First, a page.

The Troll TR1

With the Troll, or 'Touring Scooter', IWL took the lessons from the Berlin to the next level. The engine was still the same but the body was restyled, becoming squarer, longer and larger. The higher seating made for a more comfortable ride, as did the new shock absorbers on the the front wheel and the improved seats. With a top speed of 90kph, IWL had delivered a cruising scooter that was solid, mechanically reliable and capable of comfortable driving over long distances. But the Troll never matched the success of the Berlin. By the mid 1960s imported motorcycles were making headway in the scooter market and even East German customers were looking for cars. Only 56,531 Trolls were built between January 1963 and December 1964. At the end of the production run IWL stopped manufacturing scooters and concentrated on trucks, which they still manufacture today. The Troll came with a two tone paint scheme like the Berlin - red/white, light blue/white and black/white.

The motorcycle manufacturer, MZ, took over IWL production and retired their scooter line at the end of 1964 in favour of their MZ ET motorcycle, with which the Troll shared parts and styling. The MZ range of 2 stroke motorcycles would continue in production almost unchanged right into the 1990s.

East Germany industry isn't renown for the quality of its products - the reputation of the Trabant is understandable - but IWL produced four high quality, well loved scooters. Many thousands are still on the roads today and they remain sought after vehicles for enthusiasts. Although not a bad scooter, the unfortunate Pitty fared the worst of the series. It's stodgy, old fashioned styling made it unattractive and many were later junked for parts by Wiesel and Berlin owners. Although the Berlin remains the pride of the fleet and is highly sought after, perhaps strangely, it's the Campi trailer that is the most collectable item today.

Ludwigsfeld Museum
Here's a link to the museum in Ludwigsfeld. It's all in German but it does have some interesting photos, especially those showing the war damaged factories being cleaned up in 1948. There are also some photos of IWL-IFA trucks that were manufactured between 1964 and 1990.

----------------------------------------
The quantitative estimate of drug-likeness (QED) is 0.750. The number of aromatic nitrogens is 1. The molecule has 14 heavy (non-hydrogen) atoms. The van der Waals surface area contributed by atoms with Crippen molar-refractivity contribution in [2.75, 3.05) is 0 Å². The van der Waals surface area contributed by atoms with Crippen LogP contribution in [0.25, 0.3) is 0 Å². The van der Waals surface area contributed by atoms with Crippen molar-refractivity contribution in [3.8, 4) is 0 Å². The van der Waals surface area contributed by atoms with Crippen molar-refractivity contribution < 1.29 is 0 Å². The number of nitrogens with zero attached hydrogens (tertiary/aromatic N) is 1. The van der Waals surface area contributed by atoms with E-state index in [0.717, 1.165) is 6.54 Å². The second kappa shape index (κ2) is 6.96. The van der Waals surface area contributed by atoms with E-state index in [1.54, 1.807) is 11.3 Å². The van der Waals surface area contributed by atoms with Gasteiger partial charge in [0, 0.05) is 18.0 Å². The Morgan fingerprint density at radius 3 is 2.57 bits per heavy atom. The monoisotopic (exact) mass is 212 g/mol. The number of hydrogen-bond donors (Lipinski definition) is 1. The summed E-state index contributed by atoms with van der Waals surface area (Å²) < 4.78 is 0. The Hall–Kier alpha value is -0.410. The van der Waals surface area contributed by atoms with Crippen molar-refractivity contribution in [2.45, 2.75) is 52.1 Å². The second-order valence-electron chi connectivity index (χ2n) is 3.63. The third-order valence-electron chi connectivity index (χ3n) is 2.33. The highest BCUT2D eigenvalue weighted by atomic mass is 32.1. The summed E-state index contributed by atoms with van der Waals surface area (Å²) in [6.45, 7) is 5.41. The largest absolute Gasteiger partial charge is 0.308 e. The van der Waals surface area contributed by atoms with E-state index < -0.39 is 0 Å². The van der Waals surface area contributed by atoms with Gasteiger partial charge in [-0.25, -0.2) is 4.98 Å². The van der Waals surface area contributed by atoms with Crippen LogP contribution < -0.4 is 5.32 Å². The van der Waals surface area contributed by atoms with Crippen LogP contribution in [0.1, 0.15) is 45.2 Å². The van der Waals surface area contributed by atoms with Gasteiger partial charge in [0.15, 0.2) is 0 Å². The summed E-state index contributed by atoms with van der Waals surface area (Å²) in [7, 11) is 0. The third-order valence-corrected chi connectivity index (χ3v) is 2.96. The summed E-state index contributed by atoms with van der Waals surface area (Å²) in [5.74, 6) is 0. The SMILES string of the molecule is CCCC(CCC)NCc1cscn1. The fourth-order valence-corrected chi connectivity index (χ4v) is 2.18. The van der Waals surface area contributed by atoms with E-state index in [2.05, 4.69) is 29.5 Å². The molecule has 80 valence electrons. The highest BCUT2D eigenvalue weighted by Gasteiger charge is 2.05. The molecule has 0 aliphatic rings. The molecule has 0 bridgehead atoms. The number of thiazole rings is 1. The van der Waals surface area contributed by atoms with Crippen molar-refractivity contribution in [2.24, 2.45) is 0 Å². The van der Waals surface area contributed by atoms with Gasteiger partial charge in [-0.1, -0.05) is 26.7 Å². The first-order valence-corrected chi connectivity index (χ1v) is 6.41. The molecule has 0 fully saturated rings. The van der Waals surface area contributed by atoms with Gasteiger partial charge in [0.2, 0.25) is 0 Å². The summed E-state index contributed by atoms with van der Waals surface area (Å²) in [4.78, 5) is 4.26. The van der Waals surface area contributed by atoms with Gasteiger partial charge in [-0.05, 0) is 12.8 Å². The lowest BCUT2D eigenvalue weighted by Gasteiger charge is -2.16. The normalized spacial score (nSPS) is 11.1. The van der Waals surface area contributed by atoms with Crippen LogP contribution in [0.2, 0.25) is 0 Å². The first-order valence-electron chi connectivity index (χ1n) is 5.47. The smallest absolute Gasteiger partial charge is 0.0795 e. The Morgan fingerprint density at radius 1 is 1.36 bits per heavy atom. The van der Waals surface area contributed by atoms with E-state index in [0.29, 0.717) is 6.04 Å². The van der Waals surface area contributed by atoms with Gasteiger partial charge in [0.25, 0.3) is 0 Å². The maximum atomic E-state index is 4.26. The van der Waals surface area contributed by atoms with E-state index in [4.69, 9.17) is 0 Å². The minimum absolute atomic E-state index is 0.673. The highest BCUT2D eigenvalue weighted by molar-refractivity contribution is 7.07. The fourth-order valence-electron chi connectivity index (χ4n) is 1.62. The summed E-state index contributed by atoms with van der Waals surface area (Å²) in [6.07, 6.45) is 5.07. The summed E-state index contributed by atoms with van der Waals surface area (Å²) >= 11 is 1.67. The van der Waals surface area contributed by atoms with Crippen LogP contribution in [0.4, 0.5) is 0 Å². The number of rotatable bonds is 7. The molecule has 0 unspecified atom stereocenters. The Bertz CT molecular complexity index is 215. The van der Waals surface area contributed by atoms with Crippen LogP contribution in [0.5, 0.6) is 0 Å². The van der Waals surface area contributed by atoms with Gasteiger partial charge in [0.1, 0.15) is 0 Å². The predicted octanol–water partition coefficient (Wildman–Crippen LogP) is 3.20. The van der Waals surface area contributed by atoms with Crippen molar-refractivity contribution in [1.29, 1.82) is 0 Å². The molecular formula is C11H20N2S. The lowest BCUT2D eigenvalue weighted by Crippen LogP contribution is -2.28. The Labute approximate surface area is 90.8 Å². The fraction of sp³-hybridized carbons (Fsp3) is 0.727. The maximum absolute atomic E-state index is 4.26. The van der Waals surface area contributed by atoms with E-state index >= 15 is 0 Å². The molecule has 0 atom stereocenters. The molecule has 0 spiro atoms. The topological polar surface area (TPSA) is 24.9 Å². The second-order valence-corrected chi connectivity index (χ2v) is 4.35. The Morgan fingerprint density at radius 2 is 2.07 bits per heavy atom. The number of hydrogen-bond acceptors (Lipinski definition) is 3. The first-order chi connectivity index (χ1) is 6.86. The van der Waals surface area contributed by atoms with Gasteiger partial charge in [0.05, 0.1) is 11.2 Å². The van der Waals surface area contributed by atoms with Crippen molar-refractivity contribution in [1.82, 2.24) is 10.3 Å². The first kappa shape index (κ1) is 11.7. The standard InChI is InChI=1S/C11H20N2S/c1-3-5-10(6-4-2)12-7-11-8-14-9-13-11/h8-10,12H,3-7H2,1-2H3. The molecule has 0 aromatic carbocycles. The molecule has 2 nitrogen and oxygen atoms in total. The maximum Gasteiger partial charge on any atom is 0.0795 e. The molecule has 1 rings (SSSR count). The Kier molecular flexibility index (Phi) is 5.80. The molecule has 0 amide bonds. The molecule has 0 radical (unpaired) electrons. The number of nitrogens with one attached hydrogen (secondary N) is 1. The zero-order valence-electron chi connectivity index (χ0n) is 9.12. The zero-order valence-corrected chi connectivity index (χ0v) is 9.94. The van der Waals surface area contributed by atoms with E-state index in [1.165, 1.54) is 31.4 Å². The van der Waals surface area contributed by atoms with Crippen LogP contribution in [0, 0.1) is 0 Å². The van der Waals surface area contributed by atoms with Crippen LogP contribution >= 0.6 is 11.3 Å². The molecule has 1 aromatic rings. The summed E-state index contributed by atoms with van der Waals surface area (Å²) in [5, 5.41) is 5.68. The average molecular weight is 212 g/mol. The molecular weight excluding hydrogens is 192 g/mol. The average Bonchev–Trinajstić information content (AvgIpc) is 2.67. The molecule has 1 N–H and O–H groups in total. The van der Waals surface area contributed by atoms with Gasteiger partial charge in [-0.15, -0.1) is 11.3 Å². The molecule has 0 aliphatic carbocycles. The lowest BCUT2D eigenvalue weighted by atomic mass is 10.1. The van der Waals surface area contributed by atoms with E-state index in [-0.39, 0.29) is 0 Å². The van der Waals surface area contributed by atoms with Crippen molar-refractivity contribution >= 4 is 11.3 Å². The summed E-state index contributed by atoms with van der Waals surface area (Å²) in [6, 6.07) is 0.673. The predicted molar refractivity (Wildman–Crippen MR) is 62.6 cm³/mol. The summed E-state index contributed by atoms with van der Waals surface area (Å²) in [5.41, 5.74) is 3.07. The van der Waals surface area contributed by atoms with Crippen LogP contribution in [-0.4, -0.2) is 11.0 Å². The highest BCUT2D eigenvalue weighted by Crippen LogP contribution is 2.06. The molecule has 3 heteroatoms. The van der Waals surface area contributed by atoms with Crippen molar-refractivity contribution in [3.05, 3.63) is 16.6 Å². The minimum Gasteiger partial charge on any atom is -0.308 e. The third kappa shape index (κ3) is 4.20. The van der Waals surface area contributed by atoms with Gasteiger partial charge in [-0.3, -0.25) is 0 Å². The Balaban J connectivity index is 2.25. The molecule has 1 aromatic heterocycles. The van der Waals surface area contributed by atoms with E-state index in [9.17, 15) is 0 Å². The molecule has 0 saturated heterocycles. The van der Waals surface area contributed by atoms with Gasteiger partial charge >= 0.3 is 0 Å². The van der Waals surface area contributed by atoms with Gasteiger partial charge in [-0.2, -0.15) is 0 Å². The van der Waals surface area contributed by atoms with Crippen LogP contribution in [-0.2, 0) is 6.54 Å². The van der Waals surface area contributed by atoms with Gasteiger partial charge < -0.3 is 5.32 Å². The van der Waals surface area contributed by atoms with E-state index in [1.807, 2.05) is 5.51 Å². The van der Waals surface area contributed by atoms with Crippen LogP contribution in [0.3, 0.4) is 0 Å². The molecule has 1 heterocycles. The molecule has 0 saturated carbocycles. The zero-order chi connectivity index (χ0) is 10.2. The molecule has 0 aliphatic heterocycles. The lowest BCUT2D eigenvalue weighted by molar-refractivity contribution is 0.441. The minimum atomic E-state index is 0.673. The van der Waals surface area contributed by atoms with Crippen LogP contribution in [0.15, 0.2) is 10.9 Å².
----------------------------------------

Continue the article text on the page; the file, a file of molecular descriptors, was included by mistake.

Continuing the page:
http://www.museum-ludwigsfelde.de/

2 comments:

  1. Muy interesante su aporte!!! muchas garcias! Soy Wilder Dutra de Tacuarembó, Uruguay. Y aqui mismo en mi garage hay una de esas maravillas! es de mi papá y la compró usada ya, en el año 1970, la desarmó para hacerle motor en 1987 y no la ha armado más, aunque está completa y en buen estado. Todas sus piezas están acá esperando por dar unos paseos más, y por cierto que los puede dar! es muy bonita y cómoda para andar. Es Berlin modelo 61, verde con blanco, predomina el aluminio y tiene estrellas cromadas en los laterales. Logré dar un paseo en ella a los 13 años! aunque fue muy corto, sólo recorrí 10 metros!!! Me gritó "frená!" y me bajó de ella como un viento. creo que fue ese el motivo por el cual en realidad se decidió por hacerle motor nuevo a su motoneta!!! Desde esos días está desarmada. Ahora el prácticamente no se levanta de la cama, por una enfermedad y yo no he tenido el tiempo suficiente para armarla. pero algún día voy a dar otra vueltita más ja ja ja (sólo espero poder andar más de 10 metros esta vez). Lo saludo atentamente Wilder.

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    1. Hola, soy Alejandro de Maldonado, pudo arraglar la moto? Realmente me sorprende que haya ejemplares de IWL en Uruguay, hay una negra en Canelones del 64 a la venta en MercadoLibre que parece estar más o menos bien, no sé si funciona, no quiero molestar preguntando porque no tengo el dinero para comprarla, pero bueno en otro momento será. Saludos gracias por compartir tu historia.